- Pocket butane lighters have little use in Scouting. Scouts will get hurt trying to light a stove, charcoal, or wood fire with one, and having one in your pocket creates too many temptations. They are not to be brought to any Scouting activity.
- In accordance with the Rules and Regulations of the Boy Scouts of America, Article X, Section 4; Clause 4 (b), the imitation or wear of articles of Army, Air Force, Navy, or Marine Corps uniforms is prohibited. Battle Dress Uniforms (camouflaged) are not permitted at any time.
- Scouting is a non-contact sport. We understand that "boys will be boys" but encourage you to remind your son. We will, too.
- We expect good discipline at all Troop functions. An ill-behaved Scout is a distraction to all, and worse still, in some situations a danger to himself and others. The Scoutmaster will handle situations that arise promptly and equitably, and will take appropriate action.
- Scout meetings are for Scout activities. No electronic equipment, CDs, toys, etc., should be brought to any Troop meeting, activity, or camp-out without prior consent of the Scoutmaster. If they are brought, the Scout will be asked to place it aside until Troop activities have ended. In some circumstances it may be confiscated by an adult and returned to a parent.
- Outings begin and end at the Giant Foods parking lot (8941 Ox Rd, Lorton, VA 22079) unless otherwise specified. Scouts will not departing this or the activity area without the express permission of an adult leader. In order to participate in the outdoor program Scouts must be registered with the Troop. The Scout must also complete and turn in a permission slip for each event, signed by his parent or guardian.
- No Scout will be pressured to remain. If it is your desire, we will counsel a youth about the virtues of staying in the program, but in the end the choice must be his. We ask that you respect and honor his decision.
- Financial challenges should not cause a young man to miss the wonderful opportunities the Scouting Movement has to offer. If a financial burden exists, please see or call the Committee Chairman. All assistance is kept private and confidential.
- Personal equipment is the responsibility of the individual Scout. The Troop, Committee, or it's members thereof assume no liability for a Scout's personal gear at anytime or under any circumstance. However, a Scout and / or his parents / guardian may be held liable for any Troop equipment damaged or lost as a result of the Scout's incapacity, carelessness, or neglect. The Troop Committee will determine the extent of the individual liability—if any—and direct reimbursement. In no case will the liability exceed replacement cost of the damaged or lost item.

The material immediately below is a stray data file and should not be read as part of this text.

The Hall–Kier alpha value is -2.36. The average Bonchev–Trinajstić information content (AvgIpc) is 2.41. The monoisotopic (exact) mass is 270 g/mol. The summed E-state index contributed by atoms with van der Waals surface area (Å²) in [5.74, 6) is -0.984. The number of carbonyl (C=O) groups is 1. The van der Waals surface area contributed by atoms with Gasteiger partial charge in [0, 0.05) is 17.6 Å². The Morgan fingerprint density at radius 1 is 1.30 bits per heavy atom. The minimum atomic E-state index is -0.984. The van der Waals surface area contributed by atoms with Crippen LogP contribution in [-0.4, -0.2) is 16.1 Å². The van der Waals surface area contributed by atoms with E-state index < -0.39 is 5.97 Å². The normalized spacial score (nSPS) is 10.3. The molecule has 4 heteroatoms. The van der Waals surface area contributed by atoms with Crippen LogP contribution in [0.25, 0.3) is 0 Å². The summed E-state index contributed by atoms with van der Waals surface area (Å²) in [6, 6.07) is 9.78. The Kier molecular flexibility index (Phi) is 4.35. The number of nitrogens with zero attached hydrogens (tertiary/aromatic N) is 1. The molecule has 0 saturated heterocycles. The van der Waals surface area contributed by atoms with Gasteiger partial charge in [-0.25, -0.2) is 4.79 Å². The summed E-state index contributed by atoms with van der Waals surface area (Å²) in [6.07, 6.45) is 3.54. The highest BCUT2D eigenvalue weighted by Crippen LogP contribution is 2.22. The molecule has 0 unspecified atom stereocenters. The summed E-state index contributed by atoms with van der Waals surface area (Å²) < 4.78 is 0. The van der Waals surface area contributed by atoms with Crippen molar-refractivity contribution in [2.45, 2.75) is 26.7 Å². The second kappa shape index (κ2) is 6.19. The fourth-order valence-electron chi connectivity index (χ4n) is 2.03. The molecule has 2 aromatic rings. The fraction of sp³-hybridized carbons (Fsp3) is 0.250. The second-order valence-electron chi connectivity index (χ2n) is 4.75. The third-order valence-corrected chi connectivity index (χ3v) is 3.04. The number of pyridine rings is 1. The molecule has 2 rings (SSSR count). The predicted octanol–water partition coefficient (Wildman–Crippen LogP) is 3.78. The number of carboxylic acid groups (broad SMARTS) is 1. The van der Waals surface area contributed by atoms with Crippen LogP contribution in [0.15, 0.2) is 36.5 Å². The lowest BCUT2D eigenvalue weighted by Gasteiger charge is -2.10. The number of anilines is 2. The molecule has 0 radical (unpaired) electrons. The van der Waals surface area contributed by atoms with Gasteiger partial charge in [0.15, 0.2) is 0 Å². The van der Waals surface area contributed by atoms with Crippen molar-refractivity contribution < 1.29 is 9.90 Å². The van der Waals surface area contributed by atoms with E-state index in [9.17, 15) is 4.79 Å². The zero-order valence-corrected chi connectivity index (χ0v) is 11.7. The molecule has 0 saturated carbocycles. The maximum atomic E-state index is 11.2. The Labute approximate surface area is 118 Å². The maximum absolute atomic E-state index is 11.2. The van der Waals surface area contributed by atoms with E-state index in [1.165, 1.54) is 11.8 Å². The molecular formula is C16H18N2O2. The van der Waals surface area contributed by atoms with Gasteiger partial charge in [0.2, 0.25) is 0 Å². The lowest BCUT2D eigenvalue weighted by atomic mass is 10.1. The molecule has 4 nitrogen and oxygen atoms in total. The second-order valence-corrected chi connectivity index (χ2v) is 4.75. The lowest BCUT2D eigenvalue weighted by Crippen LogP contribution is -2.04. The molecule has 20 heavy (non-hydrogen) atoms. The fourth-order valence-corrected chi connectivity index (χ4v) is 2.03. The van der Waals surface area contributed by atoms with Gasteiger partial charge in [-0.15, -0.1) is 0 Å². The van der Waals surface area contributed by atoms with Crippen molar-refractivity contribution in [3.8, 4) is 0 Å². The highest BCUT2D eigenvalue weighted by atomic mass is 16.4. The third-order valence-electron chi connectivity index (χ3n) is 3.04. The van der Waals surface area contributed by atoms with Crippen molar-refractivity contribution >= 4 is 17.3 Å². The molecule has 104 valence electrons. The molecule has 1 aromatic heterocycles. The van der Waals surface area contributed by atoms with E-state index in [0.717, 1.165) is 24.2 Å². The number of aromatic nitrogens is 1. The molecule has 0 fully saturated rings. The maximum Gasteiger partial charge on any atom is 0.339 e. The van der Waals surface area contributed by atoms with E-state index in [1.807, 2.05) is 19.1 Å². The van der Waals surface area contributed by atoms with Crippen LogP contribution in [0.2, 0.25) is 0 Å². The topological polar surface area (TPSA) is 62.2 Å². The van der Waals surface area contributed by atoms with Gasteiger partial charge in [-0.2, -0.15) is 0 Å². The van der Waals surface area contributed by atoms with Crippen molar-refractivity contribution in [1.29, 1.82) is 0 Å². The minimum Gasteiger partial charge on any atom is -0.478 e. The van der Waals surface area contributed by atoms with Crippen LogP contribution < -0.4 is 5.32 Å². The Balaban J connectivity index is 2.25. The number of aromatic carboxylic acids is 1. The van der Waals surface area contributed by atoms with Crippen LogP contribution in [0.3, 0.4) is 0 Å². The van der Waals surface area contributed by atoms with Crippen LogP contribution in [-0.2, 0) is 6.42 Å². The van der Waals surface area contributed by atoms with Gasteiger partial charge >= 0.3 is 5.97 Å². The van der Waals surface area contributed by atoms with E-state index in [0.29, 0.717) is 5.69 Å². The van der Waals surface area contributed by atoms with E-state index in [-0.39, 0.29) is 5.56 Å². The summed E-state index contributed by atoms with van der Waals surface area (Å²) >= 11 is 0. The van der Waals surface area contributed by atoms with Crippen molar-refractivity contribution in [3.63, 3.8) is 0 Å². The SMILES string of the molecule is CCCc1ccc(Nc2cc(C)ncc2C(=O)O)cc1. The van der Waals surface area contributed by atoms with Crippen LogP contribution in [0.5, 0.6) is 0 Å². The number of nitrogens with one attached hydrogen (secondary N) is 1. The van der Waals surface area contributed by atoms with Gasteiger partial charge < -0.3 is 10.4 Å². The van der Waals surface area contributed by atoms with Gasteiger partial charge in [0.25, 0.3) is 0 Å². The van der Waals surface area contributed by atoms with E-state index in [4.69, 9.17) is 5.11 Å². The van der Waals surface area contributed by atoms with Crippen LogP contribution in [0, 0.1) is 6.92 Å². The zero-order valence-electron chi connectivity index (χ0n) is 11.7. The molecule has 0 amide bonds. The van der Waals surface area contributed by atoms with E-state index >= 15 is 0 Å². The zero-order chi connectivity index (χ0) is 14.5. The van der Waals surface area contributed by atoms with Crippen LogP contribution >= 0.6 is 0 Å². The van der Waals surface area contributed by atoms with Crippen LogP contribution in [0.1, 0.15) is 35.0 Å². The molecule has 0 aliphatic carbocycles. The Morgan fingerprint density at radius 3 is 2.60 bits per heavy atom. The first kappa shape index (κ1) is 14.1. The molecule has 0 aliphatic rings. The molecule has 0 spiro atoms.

- Fundraising is essential for Troop operation and is the responsibility of each Scout to contribute. Fund raising activities may also provide a means for Scouts to learn financial responsibility while providing a method to pay for Troop expenses.
- Our advancement policies are covered in Section IV, Advancement.
- Our uniform policies are covered in Section VIII, Uniform Rules.
- Youth Protection Policies are covered in Section IX, Youth Protection Policy.
III.4 Standards of Conduct
We also have a few standards of conduct. Please take some time to familiarize yourself with these standards and discuss each with your son.
- Be on time; it's just plain rude to be late.
- Keep your language clean (if you wouldn't say it in front of your mother…don't say it at all).
- Never walk past a mistake (Scouts who don't know any better may not realize it's wrong, but those that do will think less of you).
- Do what's right, even when nobody is watching (that's what character is all about…it reflects self-discipline, self-control, and self-motivation, and builds self-esteem).
- Look for opportunities to help others, including other Scouts (Cheerful service is the trademark of a Scout).
- Meet your obligations promptly (turn in permission slips and payments for outings early or on-time; pay for your share cost for meals on outings).
- Treat all scouts and scouters with respect and follow the instructions given by the leaders (unless it is unsafe). If you don't agree with what you've been told to do, do it anyway, discuss the matter afterward in private, and with an adult if necessary. You'll be a leader too someday and will appreciate the support!